UIUC and its alumni are particularly well known for their contributions to engineering, including inventions such as the LED, plasma screen, and integrated circuit. The library is notable both for being the largest public academic library[4] in the country, with over forty departmental libraries, and for possessing over twelve million volumes.[5] Each year, the library circulates about 1.2 million items and answers about 293,000 reference questions. The university is highly ranked in psychology, engineering, law, library and information science, chemistry, computer science, labor and industrial relations, educational psychology, finance, accounting, business administration, communication, and music.[6] Physics professor John Bardeen won the Nobel Physics Prize twice in his lifetime, an honor no other researcher has received. The school's marching band, named the Marching Illini, also enjoys a superb reputation. Until recently, the symbol of the University's athletic teams was a Native American figure, Chief Illiniwek, which had sparked significant controversy. Chief Illiniwek completed his last performance on February 21, 2007 and has since been retired from performing and as the official symbol of the school.

Currently the university boasts the world's most technologically advanced[citation needed] Computer Science building, Siebel Center, as well as many other world-class research laboratories such as Loomis Laboratory of Physics.

Global Campus

In January 2008, the University of Illinois launched the Global Campus, the University's initiative in online education. The University Board of Trustees established the Global Campus in March 2007 to further the land-grant mission to expand educational opportunities for the Illinois community and beyond with distance education technologies.[7] The University of Illinois Global Campus primarily served non-traditional and place-bound students, in order that they may gain the academic and career benefits of a University of Illinois education without the barriers of location and scheduled class times.

In May 2009, the Board of Trustees voted to phase out the Global Campus Initiative. The University of Illinois transitioned the programs developed by the Global Campus to academic units on the corresponding residential campuses. All online programs offered at the three campuses are compiled in the University of Illinois System's Online Catalog.

Foundation

The University of Illinois Foundation is the official fundraising and gift agency of the University of Illinois System. The Foundation raised $2.43 billion for students, faculty, research and the campus environment through the “Brilliant Futures” fundraising campaign completed in December 31, 2011. The program was dubbed as "the largest and most ambitious campaign in the history of the University of Illinois."[8]

Alumni alliance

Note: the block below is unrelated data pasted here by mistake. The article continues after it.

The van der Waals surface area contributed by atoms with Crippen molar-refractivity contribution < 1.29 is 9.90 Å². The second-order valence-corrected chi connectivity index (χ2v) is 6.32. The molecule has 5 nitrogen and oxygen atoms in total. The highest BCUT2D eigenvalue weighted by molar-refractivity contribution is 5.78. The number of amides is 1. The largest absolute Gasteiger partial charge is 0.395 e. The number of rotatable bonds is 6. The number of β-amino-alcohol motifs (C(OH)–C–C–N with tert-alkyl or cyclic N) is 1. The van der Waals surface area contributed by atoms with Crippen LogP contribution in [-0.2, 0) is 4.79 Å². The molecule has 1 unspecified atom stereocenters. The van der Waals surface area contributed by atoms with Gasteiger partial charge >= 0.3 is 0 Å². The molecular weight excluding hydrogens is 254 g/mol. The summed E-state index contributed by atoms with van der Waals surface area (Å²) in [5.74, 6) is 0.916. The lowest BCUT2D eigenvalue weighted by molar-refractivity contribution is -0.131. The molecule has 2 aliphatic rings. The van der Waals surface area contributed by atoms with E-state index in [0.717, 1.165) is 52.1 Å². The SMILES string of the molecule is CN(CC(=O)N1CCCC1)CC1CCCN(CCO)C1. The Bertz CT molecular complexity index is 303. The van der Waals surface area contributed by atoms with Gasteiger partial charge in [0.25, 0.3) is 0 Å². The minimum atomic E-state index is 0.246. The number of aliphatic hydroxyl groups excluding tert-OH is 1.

Inclusive of all graduates, current and former students of the University of Illinois system, the University of Illinois Alumni Alliance has the largest alumni membership in the world with more than 690,000 members internationally. The UIAA has offices at each U of I university in Urbana–Champaign, Springfield and Chicago, as well as the Alumni Career Center in Chicago's Loop, which offers comprehensive career services to all University of Illinois alumni. In addition to hosting events, awards programs, and regional and special-interest alumni groups, the UIAA publishes a variety of communications vehicles to inform and connect alumni with the University and each other. It also coordinates the Illinois Connection legislative advocacy network and the EXPLORERS alumni travel program.

Further reading

  • Solberg, Winton U. Reforming Medical Education: The University of Illinois College of Medicine, 1880–1920 (Urbana: University of Illinois Press, 2009) 309 pp. ISBN 978-0-252-03359-9

References

  1. ^ "Color Palettes - University of Illinois System". www.uillinois.edu. Retrieved August 2, 2018.
  2. ^ a b "2018 Pocket Facts" (PDF). Retrieved August 2, 2018.
  3. ^ "Facts 2007: Illinois by the numbers". University of Illinois at Urbana. Archived from the original on August 24, 2007. Retrieved September 29, 2007.
  4. ^ "University Library at UIUC". University of Illinois at Urbana. Retrieved September 29, 2007.
  5. ^ 12-millionth Volume Acquired Archived August 11, 2011, at the Wayback Machine. Library.illinois.edu (October 5, 2010). Retrieved on 2013-08-17.
  6. ^ "University and College Rankings at UIUC". University of Illinois at Urbana. Archived from the original on August 24, 2007. Retrieved September 29, 2007.
  7. ^ "U of I Board of Trustees Meeting, March 13, 2007" (PDF). Archived from the original (PDF) on February 16, 2008. Retrieved February 1, 2008.
  8. ^ "The University of Illinois Foundation". University of Illinois. Archived from the original on August 11, 2007. Retrieved September 29, 2007.

External links

This page was last edited on 25 September 2019, at 12:02